mpu.setZAccelOffset(1788); // 1688 factory default for my test chip

   // make sure it worked (returns 0 if so)
   if (devStatus == 0)
       // turn on the DMP, now that it's ready
       Serial.println(F("Enabling DMP..."));

       // enable Arduino interrupt detection
       Serial.println(F("Enabling interrupt detection (Arduino external interrupt 0)..."));
       attachInterrupt(0, dmpDataReady, RISING);
       mpuIntStatus = mpu.getIntStatus();

       // set our DMP Ready flag so the main loop() function knows it's okay to use it
       Serial.println(F("DMP ready! Waiting for first interrupt..."));
       dmpReady = true;

       // get expected DMP packet size for later comparison
       packetSize = mpu.dmpGetFIFOPacketSize();
       //setup PID
       pid.SetOutputLimits(-255, 255);  
       // ERROR!
       // 1 = initial memory load failed
       // 2 = DMP configuration updates failed
       // (if it's going to break, usually the code will be 1)
       Serial.print(F("DMP Initialization failed (code "));

void loop()
   // if programming failed, don't try to do anything
   if (!dmpReady) return;

   // wait for MPU interrupt or extra packet(s) available
   while (!mpuInterrupt && fifoCount < packetSize)
       //no mpu data - performing PID calculations and output to motors
       motorController.move(output, MIN_ABS_SPEED);

   // reset interrupt flag and get INT_STATUS byte
   mpuInterrupt = false;
   mpuIntStatus = mpu.getIntStatus();

   // get current FIFO count
   fifoCount = mpu.getFIFOCount();

   // check for overflow (this should never happen unless our code is too inefficient)
   if ((mpuIntStatus & 0x10) || fifoCount == 1024)
       // reset so we can continue cleanly
       Serial.println(F("FIFO overflow!"));

   // otherwise, check for DMP data ready interrupt (this should happen frequently)
   else if (mpuIntStatus & 0x02)
       // wait for correct available data length, should be a VERY short wait
       while (fifoCount < packetSize) fifoCount = mpu.getFIFOCount();

       // read a packet from FIFO
       mpu.getFIFOBytes(fifoBuffer, packetSize);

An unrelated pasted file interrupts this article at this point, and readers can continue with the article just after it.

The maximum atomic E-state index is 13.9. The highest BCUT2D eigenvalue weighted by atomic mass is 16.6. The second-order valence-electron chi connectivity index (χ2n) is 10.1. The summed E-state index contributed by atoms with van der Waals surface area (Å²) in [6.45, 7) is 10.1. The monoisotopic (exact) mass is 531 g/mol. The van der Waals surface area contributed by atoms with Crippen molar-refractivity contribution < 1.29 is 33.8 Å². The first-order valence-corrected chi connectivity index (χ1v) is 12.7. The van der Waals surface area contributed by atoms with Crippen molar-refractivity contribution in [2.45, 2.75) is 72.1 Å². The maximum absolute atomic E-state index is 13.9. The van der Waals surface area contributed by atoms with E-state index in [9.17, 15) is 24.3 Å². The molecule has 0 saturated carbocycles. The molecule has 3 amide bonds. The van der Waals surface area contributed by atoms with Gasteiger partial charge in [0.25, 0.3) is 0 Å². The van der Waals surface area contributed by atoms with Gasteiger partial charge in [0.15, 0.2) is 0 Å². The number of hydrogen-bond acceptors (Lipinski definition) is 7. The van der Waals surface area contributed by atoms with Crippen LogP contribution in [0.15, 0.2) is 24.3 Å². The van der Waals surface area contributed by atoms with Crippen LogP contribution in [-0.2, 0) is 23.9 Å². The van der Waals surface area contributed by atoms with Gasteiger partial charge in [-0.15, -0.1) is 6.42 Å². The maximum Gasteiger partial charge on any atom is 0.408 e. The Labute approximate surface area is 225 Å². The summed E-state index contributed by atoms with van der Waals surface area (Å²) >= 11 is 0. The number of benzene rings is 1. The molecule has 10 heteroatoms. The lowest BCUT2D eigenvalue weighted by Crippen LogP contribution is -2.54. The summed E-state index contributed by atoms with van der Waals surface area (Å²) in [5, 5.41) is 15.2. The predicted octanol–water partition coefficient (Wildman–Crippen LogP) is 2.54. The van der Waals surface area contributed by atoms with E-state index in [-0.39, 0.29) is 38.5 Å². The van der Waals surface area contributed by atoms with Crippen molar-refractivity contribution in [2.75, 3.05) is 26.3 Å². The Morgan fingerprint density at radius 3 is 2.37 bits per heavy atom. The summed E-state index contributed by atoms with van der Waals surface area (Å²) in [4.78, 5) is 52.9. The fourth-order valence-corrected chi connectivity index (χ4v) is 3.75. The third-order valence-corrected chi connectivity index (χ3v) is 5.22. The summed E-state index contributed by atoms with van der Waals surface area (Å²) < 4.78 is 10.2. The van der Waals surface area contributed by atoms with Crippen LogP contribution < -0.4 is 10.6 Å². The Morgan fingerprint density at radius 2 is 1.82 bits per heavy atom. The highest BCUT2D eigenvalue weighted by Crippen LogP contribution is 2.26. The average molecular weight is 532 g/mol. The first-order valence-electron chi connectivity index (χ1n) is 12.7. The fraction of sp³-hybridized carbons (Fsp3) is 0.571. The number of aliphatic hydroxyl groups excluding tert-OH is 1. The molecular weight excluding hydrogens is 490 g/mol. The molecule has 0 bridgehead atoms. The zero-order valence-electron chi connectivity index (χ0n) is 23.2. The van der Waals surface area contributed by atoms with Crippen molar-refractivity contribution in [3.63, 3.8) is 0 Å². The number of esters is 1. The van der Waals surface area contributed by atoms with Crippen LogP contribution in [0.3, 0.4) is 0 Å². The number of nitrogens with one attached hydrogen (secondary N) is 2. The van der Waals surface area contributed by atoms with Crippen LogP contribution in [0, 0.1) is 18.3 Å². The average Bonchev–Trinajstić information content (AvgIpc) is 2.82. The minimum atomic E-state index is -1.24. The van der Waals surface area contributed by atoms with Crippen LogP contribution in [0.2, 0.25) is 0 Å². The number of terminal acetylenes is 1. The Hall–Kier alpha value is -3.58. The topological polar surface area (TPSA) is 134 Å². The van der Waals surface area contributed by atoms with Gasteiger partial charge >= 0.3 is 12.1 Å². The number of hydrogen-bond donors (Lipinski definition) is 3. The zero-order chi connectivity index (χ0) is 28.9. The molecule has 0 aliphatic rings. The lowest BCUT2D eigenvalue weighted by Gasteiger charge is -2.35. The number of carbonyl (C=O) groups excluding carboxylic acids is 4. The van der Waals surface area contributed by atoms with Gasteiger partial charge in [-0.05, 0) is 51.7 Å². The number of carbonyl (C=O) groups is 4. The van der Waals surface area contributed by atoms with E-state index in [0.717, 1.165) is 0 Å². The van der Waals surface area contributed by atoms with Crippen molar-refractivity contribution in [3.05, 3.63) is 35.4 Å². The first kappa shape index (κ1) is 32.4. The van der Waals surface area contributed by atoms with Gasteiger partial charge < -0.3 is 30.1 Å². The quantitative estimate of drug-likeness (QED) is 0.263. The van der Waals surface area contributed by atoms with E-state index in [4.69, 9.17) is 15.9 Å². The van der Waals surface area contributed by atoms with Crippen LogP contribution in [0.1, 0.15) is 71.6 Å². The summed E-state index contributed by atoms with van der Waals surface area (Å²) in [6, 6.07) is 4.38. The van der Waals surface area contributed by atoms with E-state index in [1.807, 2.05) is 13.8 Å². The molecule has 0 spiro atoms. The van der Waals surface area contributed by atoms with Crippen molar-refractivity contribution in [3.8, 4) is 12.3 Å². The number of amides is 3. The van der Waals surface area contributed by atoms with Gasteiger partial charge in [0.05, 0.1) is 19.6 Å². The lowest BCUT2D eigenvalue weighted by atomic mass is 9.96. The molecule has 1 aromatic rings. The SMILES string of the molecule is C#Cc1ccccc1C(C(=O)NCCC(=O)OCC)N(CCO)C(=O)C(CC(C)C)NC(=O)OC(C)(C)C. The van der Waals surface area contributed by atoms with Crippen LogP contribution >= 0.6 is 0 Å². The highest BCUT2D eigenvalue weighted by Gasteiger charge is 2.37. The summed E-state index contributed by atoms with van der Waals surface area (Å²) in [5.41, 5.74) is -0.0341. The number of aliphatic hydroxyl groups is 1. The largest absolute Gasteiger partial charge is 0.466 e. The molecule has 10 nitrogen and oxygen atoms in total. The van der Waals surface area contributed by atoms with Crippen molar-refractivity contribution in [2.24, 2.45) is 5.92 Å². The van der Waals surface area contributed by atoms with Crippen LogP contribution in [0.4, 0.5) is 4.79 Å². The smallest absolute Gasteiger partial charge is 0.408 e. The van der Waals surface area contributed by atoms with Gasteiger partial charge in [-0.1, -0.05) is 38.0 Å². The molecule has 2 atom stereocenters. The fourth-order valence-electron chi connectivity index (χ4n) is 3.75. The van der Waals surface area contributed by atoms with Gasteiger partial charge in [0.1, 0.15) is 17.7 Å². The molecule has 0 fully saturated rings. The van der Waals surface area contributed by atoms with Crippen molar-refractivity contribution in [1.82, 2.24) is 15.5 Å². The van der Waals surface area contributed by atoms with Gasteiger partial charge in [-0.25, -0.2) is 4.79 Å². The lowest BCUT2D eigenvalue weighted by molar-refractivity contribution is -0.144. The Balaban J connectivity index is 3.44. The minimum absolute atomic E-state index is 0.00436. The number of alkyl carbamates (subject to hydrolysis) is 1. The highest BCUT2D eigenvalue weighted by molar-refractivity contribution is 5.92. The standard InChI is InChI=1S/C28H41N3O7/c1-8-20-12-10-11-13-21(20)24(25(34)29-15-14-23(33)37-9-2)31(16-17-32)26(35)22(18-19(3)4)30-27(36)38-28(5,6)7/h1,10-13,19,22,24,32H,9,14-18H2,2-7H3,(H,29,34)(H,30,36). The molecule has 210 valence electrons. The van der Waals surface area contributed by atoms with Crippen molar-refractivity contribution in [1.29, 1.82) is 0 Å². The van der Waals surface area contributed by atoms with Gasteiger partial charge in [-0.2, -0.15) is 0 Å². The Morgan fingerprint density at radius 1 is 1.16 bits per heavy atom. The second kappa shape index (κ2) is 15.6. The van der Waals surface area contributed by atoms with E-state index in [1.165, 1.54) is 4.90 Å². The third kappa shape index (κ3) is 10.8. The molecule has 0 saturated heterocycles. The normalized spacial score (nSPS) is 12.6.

// track FIFO count here in case there is > 1 packet available
       // (this lets us immediately read more without waiting for an interrupt)
       fifoCount -= packetSize;

       mpu.dmpGetQuaternion(&q, fifoBuffer);
       mpu.dmpGetGravity(&gravity, &q);
       mpu.dmpGetYawPitchRoll(ypr, &q, &gravity);
       #if LOG_INPUT
           Serial.print(ypr[0] * 180/M_PI);
           Serial.print(ypr[1] * 180/M_PI);
           Serial.println(ypr[2] * 180/M_PI);
       input = ypr[1] * 180/M_PI + 180;

this is a serial monitor status.


Jan 13, 2021, 11:17 pm Last Edit: Jan 13, 2021, 11:18 pm by gilshultz
You might want to include the schematic, not the (Frizzy thing) and be sure you are wired to your schematic. List all the modules you used and the power supply as well. I would start by loading a I2C scanner and determining is all your I/O is mapped per your software and to the proper ports. When that works write small sketches to test part of the robot to be sure your code is written properly.  I am only guessing but I think you found this robot, got the parts and downloaded the code. If you did that and do not have much experience in programming the above debug will be a tremendous asset for you as you learn.
This response is to help you get started in solving your problem, not solve it for you.
Good Luck & Have Fun!


Please edit your post to add code tags.  See the "How to get the best out of the forum" post.